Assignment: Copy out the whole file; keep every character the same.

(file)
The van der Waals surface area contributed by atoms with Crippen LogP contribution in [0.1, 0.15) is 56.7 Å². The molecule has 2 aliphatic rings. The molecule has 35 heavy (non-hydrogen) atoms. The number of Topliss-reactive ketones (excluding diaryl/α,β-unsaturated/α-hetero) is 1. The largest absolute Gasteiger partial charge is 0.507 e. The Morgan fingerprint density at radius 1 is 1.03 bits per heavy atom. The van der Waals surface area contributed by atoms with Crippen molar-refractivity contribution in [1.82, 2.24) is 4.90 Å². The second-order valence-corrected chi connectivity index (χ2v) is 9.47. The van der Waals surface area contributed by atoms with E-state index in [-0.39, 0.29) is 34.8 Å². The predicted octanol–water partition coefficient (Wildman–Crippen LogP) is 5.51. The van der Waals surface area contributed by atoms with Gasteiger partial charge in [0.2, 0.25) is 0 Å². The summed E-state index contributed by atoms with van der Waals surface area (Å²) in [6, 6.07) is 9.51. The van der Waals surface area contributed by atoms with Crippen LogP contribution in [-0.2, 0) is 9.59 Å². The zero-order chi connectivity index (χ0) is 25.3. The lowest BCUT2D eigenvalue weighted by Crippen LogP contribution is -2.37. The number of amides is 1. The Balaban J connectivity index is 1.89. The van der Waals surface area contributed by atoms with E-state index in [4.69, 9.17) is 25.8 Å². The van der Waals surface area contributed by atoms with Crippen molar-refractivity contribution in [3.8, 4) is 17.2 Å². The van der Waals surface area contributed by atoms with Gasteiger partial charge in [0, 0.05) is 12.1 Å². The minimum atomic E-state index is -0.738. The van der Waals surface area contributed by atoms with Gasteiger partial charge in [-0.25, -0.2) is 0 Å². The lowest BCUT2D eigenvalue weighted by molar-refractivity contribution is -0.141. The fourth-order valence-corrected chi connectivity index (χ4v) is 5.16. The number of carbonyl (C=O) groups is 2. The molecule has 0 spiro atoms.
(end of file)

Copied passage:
The van der Waals surface area contributed by atoms with Crippen LogP contribution in [0.1, 0.15) is 56.7 Å². The molecule has 2 aliphatic rings. The molecule has 35 heavy (non-hydrogen) atoms. The number of Topliss-reactive ketones (excluding diaryl/α,β-unsaturated/α-hetero) is 1. The largest absolute Gasteiger partial charge is 0.507 e. The Morgan fingerprint density at radius 1 is 1.03 bits per heavy atom. The van der Waals surface area contributed by atoms with Crippen molar-refractivity contribution in [1.82, 2.24) is 4.90 Å². The second-order valence-corrected chi connectivity index (χ2v) is 9.47. The van der Waals surface area contributed by atoms with E-state index in [-0.39, 0.29) is 34.8 Å². The predicted octanol–water partition coefficient (Wildman–Crippen LogP) is 5.51. The van der Waals surface area contributed by atoms with Gasteiger partial charge in [0.2, 0.25) is 0 Å². The summed E-state index contributed by atoms with van der Waals surface area (Å²) in [6, 6.07) is 9.51. The van der Waals surface area contributed by atoms with Crippen LogP contribution in [-0.2, 0) is 9.59 Å². The zero-order chi connectivity index (χ0) is 25.3. The lowest BCUT2D eigenvalue weighted by Crippen LogP contribution is -2.37. The number of amides is 1. The Balaban J connectivity index is 1.89. The van der Waals surface area contributed by atoms with E-state index in [4.69, 9.17) is 25.8 Å². The van der Waals surface area contributed by atoms with Crippen molar-refractivity contribution in [3.8, 4) is 17.2 Å². The van der Waals surface area contributed by atoms with Gasteiger partial charge in [0, 0.05) is 12.1 Å². The minimum atomic E-state index is -0.738. The van der Waals surface area contributed by atoms with Gasteiger partial charge in [-0.25, -0.2) is 0 Å². The lowest BCUT2D eigenvalue weighted by molar-refractivity contribution is -0.141. The fourth-order valence-corrected chi connectivity index (χ4v) is 5.16. The number of carbonyl (C=O) groups is 2. The molecule has 0 spiro atoms.